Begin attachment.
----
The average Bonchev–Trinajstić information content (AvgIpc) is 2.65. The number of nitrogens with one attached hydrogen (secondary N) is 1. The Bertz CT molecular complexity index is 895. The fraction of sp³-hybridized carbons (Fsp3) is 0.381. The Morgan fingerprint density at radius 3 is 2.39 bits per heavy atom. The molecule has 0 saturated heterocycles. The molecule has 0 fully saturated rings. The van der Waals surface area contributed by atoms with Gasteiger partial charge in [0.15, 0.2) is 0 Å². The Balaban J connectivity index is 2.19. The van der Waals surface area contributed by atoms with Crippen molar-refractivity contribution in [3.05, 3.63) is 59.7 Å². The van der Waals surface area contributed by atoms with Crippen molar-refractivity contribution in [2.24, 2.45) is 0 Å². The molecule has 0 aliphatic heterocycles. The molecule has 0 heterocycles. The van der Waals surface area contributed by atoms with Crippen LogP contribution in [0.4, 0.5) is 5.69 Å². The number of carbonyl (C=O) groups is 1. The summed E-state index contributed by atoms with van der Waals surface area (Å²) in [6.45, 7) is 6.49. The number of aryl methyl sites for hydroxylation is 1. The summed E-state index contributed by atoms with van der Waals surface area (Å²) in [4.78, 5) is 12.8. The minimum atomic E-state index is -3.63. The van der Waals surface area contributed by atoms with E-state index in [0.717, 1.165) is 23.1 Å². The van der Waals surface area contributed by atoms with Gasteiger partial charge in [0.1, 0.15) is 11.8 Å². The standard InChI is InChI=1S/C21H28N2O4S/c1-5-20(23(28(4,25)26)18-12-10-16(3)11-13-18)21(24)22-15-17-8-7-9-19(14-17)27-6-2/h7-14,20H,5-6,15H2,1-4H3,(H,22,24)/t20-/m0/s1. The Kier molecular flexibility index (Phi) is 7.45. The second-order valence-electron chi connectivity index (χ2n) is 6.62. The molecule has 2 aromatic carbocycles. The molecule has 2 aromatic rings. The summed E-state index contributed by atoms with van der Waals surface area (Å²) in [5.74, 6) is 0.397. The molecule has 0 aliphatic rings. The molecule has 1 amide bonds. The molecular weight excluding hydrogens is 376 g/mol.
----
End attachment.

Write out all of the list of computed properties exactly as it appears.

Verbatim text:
The average Bonchev–Trinajstić information content (AvgIpc) is 2.65. The number of nitrogens with one attached hydrogen (secondary N) is 1. The Bertz CT molecular complexity index is 895. The fraction of sp³-hybridized carbons (Fsp3) is 0.381. The Morgan fingerprint density at radius 3 is 2.39 bits per heavy atom. The molecule has 0 saturated heterocycles. The molecule has 0 fully saturated rings. The van der Waals surface area contributed by atoms with Gasteiger partial charge in [0.15, 0.2) is 0 Å². The Balaban J connectivity index is 2.19. The van der Waals surface area contributed by atoms with Crippen molar-refractivity contribution in [3.05, 3.63) is 59.7 Å². The van der Waals surface area contributed by atoms with Crippen molar-refractivity contribution in [2.24, 2.45) is 0 Å². The molecule has 0 aliphatic heterocycles. The molecule has 0 heterocycles. The van der Waals surface area contributed by atoms with Crippen LogP contribution in [0.4, 0.5) is 5.69 Å². The number of carbonyl (C=O) groups is 1. The summed E-state index contributed by atoms with van der Waals surface area (Å²) in [6.45, 7) is 6.49. The number of aryl methyl sites for hydroxylation is 1. The summed E-state index contributed by atoms with van der Waals surface area (Å²) in [4.78, 5) is 12.8. The minimum atomic E-state index is -3.63. The van der Waals surface area contributed by atoms with E-state index in [0.717, 1.165) is 23.1 Å². The van der Waals surface area contributed by atoms with Gasteiger partial charge in [0.1, 0.15) is 11.8 Å². The standard InChI is InChI=1S/C21H28N2O4S/c1-5-20(23(28(4,25)26)18-12-10-16(3)11-13-18)21(24)22-15-17-8-7-9-19(14-17)27-6-2/h7-14,20H,5-6,15H2,1-4H3,(H,22,24)/t20-/m0/s1. The Kier molecular flexibility index (Phi) is 7.45. The second-order valence-electron chi connectivity index (χ2n) is 6.62. The molecule has 2 aromatic carbocycles. The molecule has 2 aromatic rings. The summed E-state index contributed by atoms with van der Waals surface area (Å²) in [5.74, 6) is 0.397. The molecule has 0 aliphatic rings. The molecule has 1 amide bonds. The molecular weight excluding hydrogens is 376 g/mol.